What the Post-Credits Scene in 'Stranger Things' Means for Season 4
This story contains spoilers about the end of Stranger Things 3. Beware!
Stranger Things has faked its audiences out before. At the end of season one, the mysterious, super-powered girl known as Eleven (Millie Bobby Brown) disappears in the dust of the Demogorgon. The only sign of her left: the Eggo waffles Hopper leaves in a snow-covered box in hopes of her return. Of course, no one really thought Eleven was gone for good, and sure enough, she was back when the show returned for its second installment.
The end of Stranger Things' third batch of episodes leaves viewers in a similar spot. Is David Harbour's Sheriff Hopper, adoptive father to El, killed in the explosion that put an end to the Russian Upside Down experiments that created more problems for Hawkins? Or does he somehow manage to survive? For a while, it certainly seems like the former, but then a sneaky post-credits scene comes along and redefines what we thought we saw.
Hopper's evolution from gruff law enforcement official with a tortured past to offbeat father figure takes a turn this year. The caring dad -- who many also found to be "daddy" -- is fully flustered with the prospect of raising a hormonal teenager. He's angry that Mike (Finn Wolfhard) and Eleven are having makeout sessions in his home, and essentially breaks them up. Meanwhile, he himself is pissed that Joyce (Winona Ryder) seems to be uninterested in smooching up on him. That's all to say he spends a lot of time yelling at women who have already had a lifetime's worth of trauma, all because he doesn't like who they are or aren't kissing. It's not a good look.
Toward the end of the season, though, creators The Duffer Brothers transform Hopper into an action star who has no problem with brutal violence -- whether that means pummeling a shady mayor or mowing down some Russian guards with a machine gun. So, by the time his tragic end arrives, he's not quite the sympathetic hero he used to be. (At least to my mind. You're mileage may vary.)
Just as Hopper and Joyce are about to simultaneously turn the keys that will kill the machine that Russian spies have been using to let the body-snatching mind flayers into small town Indiana, the Terminator-like lackey who has been tracking our protagonists appears. He and Hopper do battle, putting them on the platform right next to what is set to go kablooey. By the time Hopper kills his foe, it's too late for him to reach safety, Joyce must switch the device off. When she does the room is obliterated, and when she looks back for Hopper, he's gone.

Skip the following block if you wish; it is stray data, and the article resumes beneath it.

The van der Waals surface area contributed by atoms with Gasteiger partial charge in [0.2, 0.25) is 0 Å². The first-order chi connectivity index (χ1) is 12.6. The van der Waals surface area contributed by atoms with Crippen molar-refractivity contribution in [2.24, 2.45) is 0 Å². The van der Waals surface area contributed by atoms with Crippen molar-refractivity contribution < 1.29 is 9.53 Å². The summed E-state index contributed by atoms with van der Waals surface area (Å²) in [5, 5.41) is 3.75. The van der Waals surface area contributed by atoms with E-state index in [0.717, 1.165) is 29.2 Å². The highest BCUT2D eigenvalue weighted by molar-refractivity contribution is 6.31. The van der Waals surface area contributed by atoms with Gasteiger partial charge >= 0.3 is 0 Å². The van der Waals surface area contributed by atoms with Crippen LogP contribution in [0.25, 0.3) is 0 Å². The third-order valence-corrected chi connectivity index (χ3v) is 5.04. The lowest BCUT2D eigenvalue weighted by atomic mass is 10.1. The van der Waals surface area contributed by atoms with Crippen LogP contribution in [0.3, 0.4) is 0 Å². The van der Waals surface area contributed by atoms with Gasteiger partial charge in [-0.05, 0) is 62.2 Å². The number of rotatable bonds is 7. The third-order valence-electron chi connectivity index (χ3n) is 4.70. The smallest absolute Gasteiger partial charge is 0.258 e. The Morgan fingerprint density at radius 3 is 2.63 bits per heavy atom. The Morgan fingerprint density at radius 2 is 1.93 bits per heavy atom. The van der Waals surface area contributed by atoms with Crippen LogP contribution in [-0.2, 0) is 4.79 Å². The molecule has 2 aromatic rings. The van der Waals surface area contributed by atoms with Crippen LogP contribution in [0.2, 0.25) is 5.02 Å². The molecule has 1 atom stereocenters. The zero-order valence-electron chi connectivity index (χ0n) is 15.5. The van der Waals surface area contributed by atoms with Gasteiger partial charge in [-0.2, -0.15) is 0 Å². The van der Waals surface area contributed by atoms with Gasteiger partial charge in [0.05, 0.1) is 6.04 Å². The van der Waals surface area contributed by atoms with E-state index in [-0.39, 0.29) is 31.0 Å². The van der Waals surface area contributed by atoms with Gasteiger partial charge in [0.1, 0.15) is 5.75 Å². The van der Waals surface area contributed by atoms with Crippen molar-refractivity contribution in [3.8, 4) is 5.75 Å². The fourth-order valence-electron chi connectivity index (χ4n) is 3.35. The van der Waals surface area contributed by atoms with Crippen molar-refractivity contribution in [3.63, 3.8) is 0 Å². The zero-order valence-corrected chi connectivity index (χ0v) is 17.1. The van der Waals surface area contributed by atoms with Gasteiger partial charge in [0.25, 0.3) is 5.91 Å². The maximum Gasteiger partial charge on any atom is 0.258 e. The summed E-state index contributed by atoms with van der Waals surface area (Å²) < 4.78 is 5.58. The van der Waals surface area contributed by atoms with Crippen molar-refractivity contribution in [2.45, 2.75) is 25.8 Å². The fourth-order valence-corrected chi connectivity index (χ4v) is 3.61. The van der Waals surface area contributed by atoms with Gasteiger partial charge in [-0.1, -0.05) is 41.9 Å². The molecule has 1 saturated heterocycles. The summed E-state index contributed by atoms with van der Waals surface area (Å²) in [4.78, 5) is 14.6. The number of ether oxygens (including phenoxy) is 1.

The conclusion of the season finds the Byers, now with El as part of their family, in mourning as they prepare to finally get the hell out of Hawkins. As they pack, Joyce finds a note from Hopper, the emotional speech he was going to make to El. It's a touching coda to his story, and yet something doesn't feel as final as maybe it should be.
Cue the mid-credits sequence. In a Russian facility of sorts a guard calls for a prisoner. "Not the American," he says, and, lo, a random poor soul is fed to a Demogorgon. The surprise of the sequence is the reappearance of the season one bad guy, but the "American" comment is more of a clue as to what's to come. Who is "the American?"
The most likely answer? Hopper. Because, come to think of it, we never actually saw him turn to goo, the way some soldiers did. Maybe he got sucked into the Upside Down when the gate closed and the Russians fished him out of it? Or maybe someone grabbed him in the process of escape? Compare Hopper's death to that of Billy (Dacre Montgomery), who gets impaled in multiple ways by the Mind Flayer: One is pretty clearcut, the other is, well, not.
Harbour could very well return, especially given that Stranger Things often takes its time between seasons. A fourth season has been teased and is essentially a given even, though it hasn't been officially announced by Netflix. Harbour's currently in the middle of filming Marvel's Black Widow movie, but otherwise, his slate is free. (Alas, it seems like a Hellboy sequel is unlikely.)
Still, there's something a little disappointing about Hopper's likely return. It undercuts the effective moments of sorrow that made up the end of the season. How are characters supposed to grow if their tragedy is just one big fake-out to appeal to fans?